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Rays of Light Bible Lessons by Keith Holder

THE SIN OF OMISSION

James 4:17 Therefore to him that knoweth to do good, and doeth it not, to him it is sin.

Whatever plans you have for today, tomorrow, or the rest of your life, must be qualified by the statement, If the Lord will. This is the teaching of James in verses 13 through 15 that precede the lesson text. Any success that comes through your plans is achieved because God allowed you the time, and gave you the ability, to attain it. To leave God out of your plans is to act presumptuously, that is, to take all things for granted, and to overstep the bounds of your control. Such acts show overconfidence, arrogance and a boastful attitude. This attitude James addresses in verse 16 by saying, But now ye rejoice in your boastings; all such rejoicing is evil. Making plans that do not include God, is boastful; it is sinful.

It is to this specific sin that James applies the Godly principle found in our lesson text. To those to whom this letter was addressed, as well as us today, James says that it is good, indeed, it is required, that all Christians are to include God's will in all their plans. To disregard, and omit, God from our plans is sinful. From this specific example, the same principle would then apply to all other matters of life. From this teaching, we can say that the omission of doing that which is good is sinful; to the same degree that commission of evil deeds is a transgression. Both show disobedience to the will of God.

If the sin of omission can occur when this particular commandment is not obeyed, can it occur in other biblical directives? Consider what Paul writes in 1 Thessalonians 4:9. But as touching brotherly love ye need not that I write unto you: for ye yourselves are taught of God to love one another. Similarly, Paul wrote to the Romans, Be kindly affectioned one to another with brotherly love (Rom. 12:10a). Whether the reference is made to brotherly love for fellow Christians, or for fellow human beings throughout the world, is not relevant to the principal taught in these verses.

The apostle John quotes Jesus as saying, A new commandment I give unto you, that ye love one another; as I have loved you, that ye have love one to another (John 13:34). In his epistle, John emphasizes this teaching: For this is the message that ye heard from the beginning, that we should love one another (1 John 3:11). John follows up with an example of how the commandment of brotherly love may result in the sin of omission. But whoso hath this world's good, and seeth his brother have need, and shutteth up his bowels of compassion from him, how dwelleth the love of God in him (1 John 3:17)? "This world's good" represents the physical blessings God has given us while here on earth. We benefit from them in this world because they provide for our physical needs. The remainder of this text tells us of our obligation to use a portion of these blessings, as compassionate gifts of love, for our fellow human beings that are in need. Whenever able to do so, the sin of omission is laid to our charge when we neglect to search for, recognize, and fill the needs of our neighbor - our fellow human beings.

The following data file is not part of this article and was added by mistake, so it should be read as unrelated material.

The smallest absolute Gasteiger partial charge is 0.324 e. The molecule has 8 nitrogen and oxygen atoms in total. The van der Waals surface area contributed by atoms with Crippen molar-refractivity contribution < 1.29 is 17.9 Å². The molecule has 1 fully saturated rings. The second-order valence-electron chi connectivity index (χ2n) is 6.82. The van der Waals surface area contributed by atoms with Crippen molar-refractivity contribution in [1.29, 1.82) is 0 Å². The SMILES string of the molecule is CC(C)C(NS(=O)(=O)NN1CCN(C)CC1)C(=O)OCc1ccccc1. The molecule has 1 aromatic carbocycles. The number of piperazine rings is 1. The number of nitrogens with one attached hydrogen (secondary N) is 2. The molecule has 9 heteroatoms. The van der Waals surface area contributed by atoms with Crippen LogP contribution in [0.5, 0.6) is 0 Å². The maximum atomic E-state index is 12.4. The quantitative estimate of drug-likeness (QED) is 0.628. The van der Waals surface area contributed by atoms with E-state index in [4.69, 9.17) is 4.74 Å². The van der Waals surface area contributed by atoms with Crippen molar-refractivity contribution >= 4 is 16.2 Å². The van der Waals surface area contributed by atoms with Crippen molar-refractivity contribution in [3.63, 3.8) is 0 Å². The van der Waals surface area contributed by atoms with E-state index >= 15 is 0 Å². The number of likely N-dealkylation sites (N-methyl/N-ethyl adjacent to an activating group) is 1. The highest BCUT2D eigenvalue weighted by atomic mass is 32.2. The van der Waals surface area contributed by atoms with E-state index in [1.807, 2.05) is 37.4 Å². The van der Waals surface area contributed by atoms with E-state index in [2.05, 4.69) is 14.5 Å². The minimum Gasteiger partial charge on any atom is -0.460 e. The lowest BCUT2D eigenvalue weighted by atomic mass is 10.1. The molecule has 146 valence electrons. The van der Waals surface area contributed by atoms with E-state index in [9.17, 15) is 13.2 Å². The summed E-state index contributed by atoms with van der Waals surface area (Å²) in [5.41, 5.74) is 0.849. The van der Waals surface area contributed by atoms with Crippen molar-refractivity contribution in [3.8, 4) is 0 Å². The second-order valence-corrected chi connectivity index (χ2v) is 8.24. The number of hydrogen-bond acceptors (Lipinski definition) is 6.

When we have opportunity to do so, but fail to fill the needs of our fellow man, sin is committed, not only to that person that is in need, but it is also committed against God. Consider the teaching found in Matthew 25:34-46. Jesus Christ, as noted in verse 31 as the Son of man, is referred to in these verses as the King. In verses 35 through 40, we find a righteous Christian demonstrating the proper love for their fellow man through acts of charity, and being commended by Jesus the King. However, in verses 41 through 46, we find a person found guilty of the sin of omission. This person had numerous opportunities to demonstrate Christian love to those in need. Those he met that were hungry, he failed to give food; to the thirsty, he did not give a drink; the stranger was not given hospitality; he gave not clothing to the naked; and he failed to visit the sick and those in prison. In that he failed to show charity to those in need, this person failed to demonstrate his love for God and for His Son, Jesus Christ. The reward for the obedient is life eternal; for the person guilty of the sin of omission, there awaits everlasting punishment (Vs. 46).

Having the ability, opportunity, and knowledge to do good works imposes on us the obligation for us to do so. The failure to satisfy, or fill this obligation is a sin of omission, punishable to the same degree as the sentence to be imposed for the commission of evil works.